Changes at the San Onofre nuclear power plant that “crammed” 400 additional tubes into one generator required drilling that allegedly weakened the generator’s foundation, according to a study by the nuclear watchdog group Friends of the Earth.
The weakened foundation along with removing a support piece called the “stay cylinder,” designed to prevent vibration, caused the tubes to rub against other apparatus and resulted in radiation leaks, said the report, issued earlier this month.
Tube leaks indefinitely shut down both nuclear steam generators at the plant nearly two months ago.
A day after a 3.9 earthquake was recorded a few miles west of San Onofre, Irvine’s City Council voted Tuesday to send a letter requesting the Nuclear Regulatory Commission to close the nuclear power plant unless both reactors are free of vibration, corrosion and other degrading problems for the remaining 10 years of their current license. Laguna Beach’s City Council recently joined San Clemente and Irvine in formally voicing concern over the nuclear power plant’s safety.
Irvine also called for the resolution of other safety issues, such as permanent off-site storage of radioactive spent fuel, before relicensing is considered. At the council’s request, Edison officials agreed to return May 8 with plans to prevent summer blackouts should the reactors remain inoperable.
With fallout from Japan’s tsunami-bred nuclear disaster as a road map, Irvine is also asking regulators to order the plant’s operator to expand the evacuation zone to 50 miles from its present 10-mile radius and provide emergency services accordingly. A 50-mile radius extends into five California counties and three of the most populated, Orange, Los Angeles and San Diego; Irvine is 22 miles west of San Onofre and has a population of 220,000.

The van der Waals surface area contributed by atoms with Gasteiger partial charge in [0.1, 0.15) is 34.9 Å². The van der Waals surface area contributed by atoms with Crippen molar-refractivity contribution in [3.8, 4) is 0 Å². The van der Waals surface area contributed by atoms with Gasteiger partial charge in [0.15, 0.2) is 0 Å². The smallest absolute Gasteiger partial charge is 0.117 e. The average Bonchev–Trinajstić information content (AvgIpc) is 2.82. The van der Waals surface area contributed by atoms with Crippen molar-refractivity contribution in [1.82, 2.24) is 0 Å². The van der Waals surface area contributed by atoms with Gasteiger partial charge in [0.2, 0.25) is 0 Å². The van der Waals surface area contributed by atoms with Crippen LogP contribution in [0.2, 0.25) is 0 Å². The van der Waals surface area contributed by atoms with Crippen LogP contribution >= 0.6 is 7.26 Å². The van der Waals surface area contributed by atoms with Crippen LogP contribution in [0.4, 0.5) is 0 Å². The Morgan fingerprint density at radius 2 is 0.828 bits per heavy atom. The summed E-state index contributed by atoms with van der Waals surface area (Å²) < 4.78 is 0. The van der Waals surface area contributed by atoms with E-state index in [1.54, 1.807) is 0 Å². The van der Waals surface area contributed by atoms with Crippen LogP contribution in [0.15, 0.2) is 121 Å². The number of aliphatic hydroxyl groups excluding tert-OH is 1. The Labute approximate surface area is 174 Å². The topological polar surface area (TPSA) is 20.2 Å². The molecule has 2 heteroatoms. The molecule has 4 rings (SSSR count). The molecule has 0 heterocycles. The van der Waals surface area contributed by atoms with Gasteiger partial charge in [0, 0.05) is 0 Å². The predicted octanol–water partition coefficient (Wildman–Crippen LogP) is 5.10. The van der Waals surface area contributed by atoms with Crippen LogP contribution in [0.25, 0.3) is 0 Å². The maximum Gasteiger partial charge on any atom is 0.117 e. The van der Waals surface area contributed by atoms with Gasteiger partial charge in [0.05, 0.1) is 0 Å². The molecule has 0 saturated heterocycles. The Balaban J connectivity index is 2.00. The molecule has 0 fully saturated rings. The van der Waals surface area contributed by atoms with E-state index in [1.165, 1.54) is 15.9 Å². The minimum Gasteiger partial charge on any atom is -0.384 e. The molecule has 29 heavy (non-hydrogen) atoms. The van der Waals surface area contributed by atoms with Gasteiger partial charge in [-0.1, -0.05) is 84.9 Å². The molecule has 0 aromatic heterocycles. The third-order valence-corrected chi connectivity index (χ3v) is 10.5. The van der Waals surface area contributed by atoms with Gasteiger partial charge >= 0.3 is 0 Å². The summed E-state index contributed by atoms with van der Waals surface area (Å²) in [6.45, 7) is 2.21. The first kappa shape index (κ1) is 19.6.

The power plant changes were presented to the NRC as constituting a complete replacement of the two steam generating motors with new ones in 2009 rather than equipment replacement, a point with which Friends of the Earth takes issue. “Yes, of course we were aware of their design change,” said Lara Uselding, NRC public information officer, who said design changes were reviewed and authorized by inspectors. Uselding confirmed that the changes constitute replacement of the motors.
Scott Andresen, spokesman for Southern California Edison, operator of the San Onofre plant, said the changes were not technically “design” changes. “There wasn’t a design change,” said Andresen. “The old steam generators were nearing their life expectancy. They had been there for about 25 years. There’s a certain percentage of tubes you can plug with the steam generators still being efficient and they were nearing that threshold of tube-plugging.”
Uselding said the ramifications of replacing the tubes and any ensuing vibration that could lead to leaks is under analysis. The NRC sent an inspection team to San Onofre shortly after the first unit was shut down on Jan. 31. Uselding said a public announcement will be made when the inspection is complete.
Holes were drilled in the tube sheet, a foundation supporting the generator, to accommodate the new tubes and a “stay cylinder” securing the generator was removed to accommodate the new tubes, says the report authored by nuclear engineer Arnie Gundersen, a former nuclear industry executive and licensed reactor operator now questioning the safety of nuclear power. Both of these changes resulted in vibration and wear on the tubes, causing them to leak, according to the report.
“Here’s a tip: when your nuclear reactor is springing leaks and radioactive pipes are deteriorating 20 times faster than they should, it’s a big deal, and no amount of nuclear spin by Edison or the NRC can hide that fact,” said Shaun Bernie, a nuclear specialist to Friends of the Earth, a Washington, D.C.-based environmental advocacy group. The organization was credited for pressing for the 2002 California Clean Cars Law, the nation’s first law regulating greenhouse gas emissions from passenger cars. The law has yet to be implemented.